Image courtesy of Old Mutual

South Africa’s young millennials – those between 18 and their mid-20s – may have a more responsible attitude to money than older millennials, according to a study by FCB Africa in partnership with market research firm Answered Insight.

David Smythe, the strategic planning director at FCB Cape Town, who led the study, says in an article for marketing website Marklives.com that, based on what they tell us about themselves, their career goals and aspirations, South Africa’s younger millennials won’t be anything like older millennials.

“Young South Africans may only now be entering adulthood with limited purchasing power, but there are indications that they’re more conservative with their money than previous generations, and prefer financial independence,” Smythe says.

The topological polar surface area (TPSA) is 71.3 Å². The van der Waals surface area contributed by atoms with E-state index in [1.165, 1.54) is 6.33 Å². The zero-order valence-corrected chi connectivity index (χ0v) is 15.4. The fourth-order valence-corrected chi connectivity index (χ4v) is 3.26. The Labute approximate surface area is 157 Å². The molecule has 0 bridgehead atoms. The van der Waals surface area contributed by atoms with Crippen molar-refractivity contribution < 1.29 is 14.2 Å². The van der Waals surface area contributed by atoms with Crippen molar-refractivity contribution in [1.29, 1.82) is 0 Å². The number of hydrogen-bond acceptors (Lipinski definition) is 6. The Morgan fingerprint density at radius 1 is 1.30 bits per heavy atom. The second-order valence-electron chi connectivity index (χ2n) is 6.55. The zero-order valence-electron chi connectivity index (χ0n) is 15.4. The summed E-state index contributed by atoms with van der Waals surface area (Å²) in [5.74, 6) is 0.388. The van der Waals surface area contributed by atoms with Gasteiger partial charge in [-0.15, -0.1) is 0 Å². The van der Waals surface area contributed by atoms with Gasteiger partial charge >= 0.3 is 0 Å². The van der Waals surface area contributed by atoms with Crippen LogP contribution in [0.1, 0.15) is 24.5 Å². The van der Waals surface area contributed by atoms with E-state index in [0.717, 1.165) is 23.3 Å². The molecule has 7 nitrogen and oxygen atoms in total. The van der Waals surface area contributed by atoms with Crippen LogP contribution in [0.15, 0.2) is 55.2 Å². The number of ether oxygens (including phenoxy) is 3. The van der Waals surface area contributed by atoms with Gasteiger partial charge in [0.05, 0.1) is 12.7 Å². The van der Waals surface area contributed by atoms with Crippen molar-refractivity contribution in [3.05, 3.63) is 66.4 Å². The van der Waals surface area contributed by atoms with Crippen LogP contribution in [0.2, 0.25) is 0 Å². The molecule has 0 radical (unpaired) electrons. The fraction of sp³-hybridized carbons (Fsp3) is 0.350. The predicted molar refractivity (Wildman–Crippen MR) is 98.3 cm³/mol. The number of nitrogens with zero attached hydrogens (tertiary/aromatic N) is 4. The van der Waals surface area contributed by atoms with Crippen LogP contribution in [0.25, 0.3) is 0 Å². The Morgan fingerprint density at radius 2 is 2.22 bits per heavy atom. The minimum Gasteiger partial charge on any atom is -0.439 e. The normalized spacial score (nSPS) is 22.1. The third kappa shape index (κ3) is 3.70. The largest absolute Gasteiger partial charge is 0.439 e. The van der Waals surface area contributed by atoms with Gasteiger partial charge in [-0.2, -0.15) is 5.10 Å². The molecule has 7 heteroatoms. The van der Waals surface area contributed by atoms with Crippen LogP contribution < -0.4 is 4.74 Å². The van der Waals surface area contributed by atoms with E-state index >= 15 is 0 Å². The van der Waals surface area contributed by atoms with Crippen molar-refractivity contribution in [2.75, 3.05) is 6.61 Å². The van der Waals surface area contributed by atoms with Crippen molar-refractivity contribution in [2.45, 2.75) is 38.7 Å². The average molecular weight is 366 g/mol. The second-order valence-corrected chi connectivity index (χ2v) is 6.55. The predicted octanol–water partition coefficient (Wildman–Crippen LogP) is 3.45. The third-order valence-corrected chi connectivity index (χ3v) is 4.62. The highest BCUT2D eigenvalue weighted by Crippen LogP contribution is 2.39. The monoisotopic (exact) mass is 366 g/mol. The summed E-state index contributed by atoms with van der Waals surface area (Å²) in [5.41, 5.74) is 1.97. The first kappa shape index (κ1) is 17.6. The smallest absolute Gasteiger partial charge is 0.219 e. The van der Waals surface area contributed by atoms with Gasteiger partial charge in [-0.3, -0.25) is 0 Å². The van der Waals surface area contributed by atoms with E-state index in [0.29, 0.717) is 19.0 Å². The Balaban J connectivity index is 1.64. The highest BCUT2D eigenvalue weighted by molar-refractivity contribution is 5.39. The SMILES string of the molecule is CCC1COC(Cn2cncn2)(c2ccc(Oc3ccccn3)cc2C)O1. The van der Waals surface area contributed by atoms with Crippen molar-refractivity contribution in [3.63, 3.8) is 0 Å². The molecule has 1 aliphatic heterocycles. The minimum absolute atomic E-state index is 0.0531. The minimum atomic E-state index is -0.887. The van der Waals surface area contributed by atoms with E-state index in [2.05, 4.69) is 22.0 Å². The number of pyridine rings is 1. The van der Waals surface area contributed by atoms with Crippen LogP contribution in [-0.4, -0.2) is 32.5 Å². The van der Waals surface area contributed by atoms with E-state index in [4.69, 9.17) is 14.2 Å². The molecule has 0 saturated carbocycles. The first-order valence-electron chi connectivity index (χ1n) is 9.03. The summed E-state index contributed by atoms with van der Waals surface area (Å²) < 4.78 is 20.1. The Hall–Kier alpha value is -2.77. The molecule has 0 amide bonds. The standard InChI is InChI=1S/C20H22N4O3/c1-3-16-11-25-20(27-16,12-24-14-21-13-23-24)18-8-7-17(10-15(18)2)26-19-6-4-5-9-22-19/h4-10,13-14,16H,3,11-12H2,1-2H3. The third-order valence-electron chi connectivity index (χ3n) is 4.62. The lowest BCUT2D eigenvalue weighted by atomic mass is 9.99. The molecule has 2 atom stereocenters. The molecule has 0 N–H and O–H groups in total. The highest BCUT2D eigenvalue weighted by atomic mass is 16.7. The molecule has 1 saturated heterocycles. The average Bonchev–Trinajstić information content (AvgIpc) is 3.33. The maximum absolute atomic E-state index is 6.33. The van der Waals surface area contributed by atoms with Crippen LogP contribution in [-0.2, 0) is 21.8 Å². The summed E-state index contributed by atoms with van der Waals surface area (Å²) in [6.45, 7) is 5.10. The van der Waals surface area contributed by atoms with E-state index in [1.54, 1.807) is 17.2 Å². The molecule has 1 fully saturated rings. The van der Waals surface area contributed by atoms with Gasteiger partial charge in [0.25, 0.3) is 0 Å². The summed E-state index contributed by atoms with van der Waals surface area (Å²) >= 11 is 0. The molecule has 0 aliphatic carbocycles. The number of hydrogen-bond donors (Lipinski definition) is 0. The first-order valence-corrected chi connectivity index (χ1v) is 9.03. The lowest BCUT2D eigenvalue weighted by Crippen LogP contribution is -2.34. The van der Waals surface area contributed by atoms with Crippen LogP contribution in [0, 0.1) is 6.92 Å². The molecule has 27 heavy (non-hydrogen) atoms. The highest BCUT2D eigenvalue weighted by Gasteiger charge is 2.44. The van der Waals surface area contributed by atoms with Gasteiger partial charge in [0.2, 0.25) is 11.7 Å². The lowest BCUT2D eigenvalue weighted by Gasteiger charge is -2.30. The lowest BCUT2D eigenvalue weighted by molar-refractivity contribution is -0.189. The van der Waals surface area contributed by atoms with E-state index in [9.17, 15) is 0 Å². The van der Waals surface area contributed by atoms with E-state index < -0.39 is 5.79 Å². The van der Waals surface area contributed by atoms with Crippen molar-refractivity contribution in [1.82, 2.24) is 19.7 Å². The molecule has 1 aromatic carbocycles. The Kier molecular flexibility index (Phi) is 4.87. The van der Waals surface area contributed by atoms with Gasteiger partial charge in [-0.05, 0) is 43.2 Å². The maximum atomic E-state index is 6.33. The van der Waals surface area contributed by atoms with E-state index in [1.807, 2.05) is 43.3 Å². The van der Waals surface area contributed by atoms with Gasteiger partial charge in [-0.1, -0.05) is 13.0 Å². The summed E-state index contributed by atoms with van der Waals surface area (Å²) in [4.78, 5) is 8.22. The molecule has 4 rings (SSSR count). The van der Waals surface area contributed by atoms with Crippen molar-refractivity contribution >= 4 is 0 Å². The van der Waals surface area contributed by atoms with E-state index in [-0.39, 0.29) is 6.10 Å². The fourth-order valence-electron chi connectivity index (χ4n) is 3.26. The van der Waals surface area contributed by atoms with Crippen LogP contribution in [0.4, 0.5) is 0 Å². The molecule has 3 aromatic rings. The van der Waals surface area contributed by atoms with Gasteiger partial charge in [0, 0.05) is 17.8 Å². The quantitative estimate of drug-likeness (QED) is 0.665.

The research found that that 66%of young South Africans want to work for themselves. It also showed that they were taking on less debt than their older counterparts and were more inclined to save. Of those polled, 81% said saving was important. Only 16% had a credit facility and 14% a student loan.

Asked what they would do once their savings reached R5 000, 28% said they would continue to add to their savings, 23% would spend it on necessities, 21% would put it towards tuition, 14% would pay off debt, and 8% would share it with their family, according to the FCB Africa research.